Because there is not enough research on these plant-based treatments, it's not possible to say anything about their effectiveness or possible side effects. The same is true for home remedies like vinegar, cooking oil or mayonnaise.

What are the side effects?

All head lice products can irritate the skin or cause itching for a while. Particularly products containing alcohol can cause a burning sensation. One disadvantage of sprays is that they may cause an allergic reaction if inhaled. If a child has asthma or another respiratory disease, it's a good idea to use a liquid product that can be put on with a comb, for instance.

What do you need to consider when using delousing agents?

Regardless of which product you choose, it's important to follow the instructions in the package insert so that the product can work. Some treatments aren’t recommended for very young children or pregnant women. You can ask a doctor if you’re not sure.

Most of the treatments need to be applied again after 7 to 10 days because the lice eggs (nits) can survive the treatment. The second treatment ensures that lice that hatch during the week after the first treatment are killed too.

For the treatment to be able to work, it's important to

  • apply enough of the product to the scalp and hair,
  • spread it evenly,
  • leave it on long enough, and
  • use it on dry hair (wet hair can dilute the active ingredient).

The treatment is very likely to kill the lice. But it's still important to use a lice or nit comb every three days for about two weeks after the treatment, to check whether all the lice are really gone. Some children may need a second treatment, possibly with a different product.

Because some products easily catch fire, the hair must be kept away from candles and other flames while using them. Head lice products should be kept away from your eyes, nose and mouth. If there is contact, it's best to rinse them out with water right away.

When can children return to school or day care?

According to German law, children who have head lice can only return to kindergarten, day care or school after they've had an officially recognized effective treatment. You only need to use it once at first. In other words, you don't need to wait a week until the second treatment is complete. Effective treatments include the insecticides and silicone-based products described above. A doctor or pharmacist can also advise you. Most institutions only ask for an oral or written statement from parents confirming that their child has been treated. Some would like to see a note from the doctor, though.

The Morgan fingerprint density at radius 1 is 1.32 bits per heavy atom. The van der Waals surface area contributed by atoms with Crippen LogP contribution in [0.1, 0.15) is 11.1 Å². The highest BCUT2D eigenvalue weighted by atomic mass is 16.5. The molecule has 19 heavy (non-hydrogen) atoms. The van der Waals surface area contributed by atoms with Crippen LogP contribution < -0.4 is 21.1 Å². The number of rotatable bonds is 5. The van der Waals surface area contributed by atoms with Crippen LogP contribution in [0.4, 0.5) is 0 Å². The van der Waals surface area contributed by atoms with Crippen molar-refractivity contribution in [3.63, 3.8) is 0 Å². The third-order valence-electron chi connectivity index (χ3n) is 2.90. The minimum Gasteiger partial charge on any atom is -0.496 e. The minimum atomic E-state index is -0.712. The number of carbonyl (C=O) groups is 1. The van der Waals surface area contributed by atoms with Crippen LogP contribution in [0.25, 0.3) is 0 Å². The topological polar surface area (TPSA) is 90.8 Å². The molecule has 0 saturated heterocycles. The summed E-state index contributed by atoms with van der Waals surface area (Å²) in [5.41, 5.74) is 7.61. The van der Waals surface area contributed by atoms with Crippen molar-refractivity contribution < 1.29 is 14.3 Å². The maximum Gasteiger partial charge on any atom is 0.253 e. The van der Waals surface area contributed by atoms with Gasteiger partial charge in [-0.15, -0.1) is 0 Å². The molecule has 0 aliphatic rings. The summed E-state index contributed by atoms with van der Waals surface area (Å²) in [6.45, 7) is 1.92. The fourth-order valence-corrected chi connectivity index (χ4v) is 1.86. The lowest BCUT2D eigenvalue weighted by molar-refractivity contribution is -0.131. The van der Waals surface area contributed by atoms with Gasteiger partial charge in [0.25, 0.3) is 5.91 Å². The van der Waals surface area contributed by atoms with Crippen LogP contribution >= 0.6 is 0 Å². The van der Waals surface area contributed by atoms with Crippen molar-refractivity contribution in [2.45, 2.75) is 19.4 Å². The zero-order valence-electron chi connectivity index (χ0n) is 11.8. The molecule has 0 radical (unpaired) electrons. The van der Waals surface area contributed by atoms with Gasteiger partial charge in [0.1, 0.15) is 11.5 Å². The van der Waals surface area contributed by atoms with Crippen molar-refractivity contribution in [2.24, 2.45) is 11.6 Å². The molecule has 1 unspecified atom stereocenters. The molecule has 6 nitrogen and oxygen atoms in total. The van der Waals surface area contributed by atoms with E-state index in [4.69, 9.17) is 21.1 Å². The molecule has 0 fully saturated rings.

Bundesministerium der Justiz und für Verbraucherschutz, Juris. Gesetz zur Verhütung und Bekämpfung von Infektionskrankheiten beim Menschen (Infektionsschutzgesetz - IfSG).

Burgess IF, Silverston P. Head lice. BMJ Clin Evid 2015: pii: 1703.

Deutsche Gesellschaft für Kinder- und Jugendmedizin (DGKJ). Kopflausbefall (Pediculosis capitis): ein Ratgeber für Kinderärzte. 2018.

Devore CD, Schutze GE. Head lice (American Academy of Pediatrics Clinical Report). Pediatrics 2015; 135(5): e1355-1365.

Robert Koch-Institut (RKI). Kopflausbefall. RKI-Ratgeber. November 17, 2008.

IQWiG health information is written with the aim of helping people understand the advantages and disadvantages of the main treatment options and health care services.

Because IQWiG is a German institute, some of the information provided here is specific to the German health care system. The suitability of any of the described options in an individual case can be determined by talking to a doctor. can provide support for talks with doctors and other medical professionals, but cannot replace them. We do not offer individual consultations.

Our information is based on the results of good-quality studies. It is written by a team of health care professionals, scientists and editors, and reviewed by external experts. You can find a detailed description of how our health information is produced and updated in our methods.

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Please note that we do not provide individual advice on matters of health. You can read about where to find help and support in Germany in our information “How can I find self-help groups and information centers?

Updated on December 13, 2018
Next planned update: 2021


Institute for Quality and Efficiency in Health Care (IQWiG, Germany)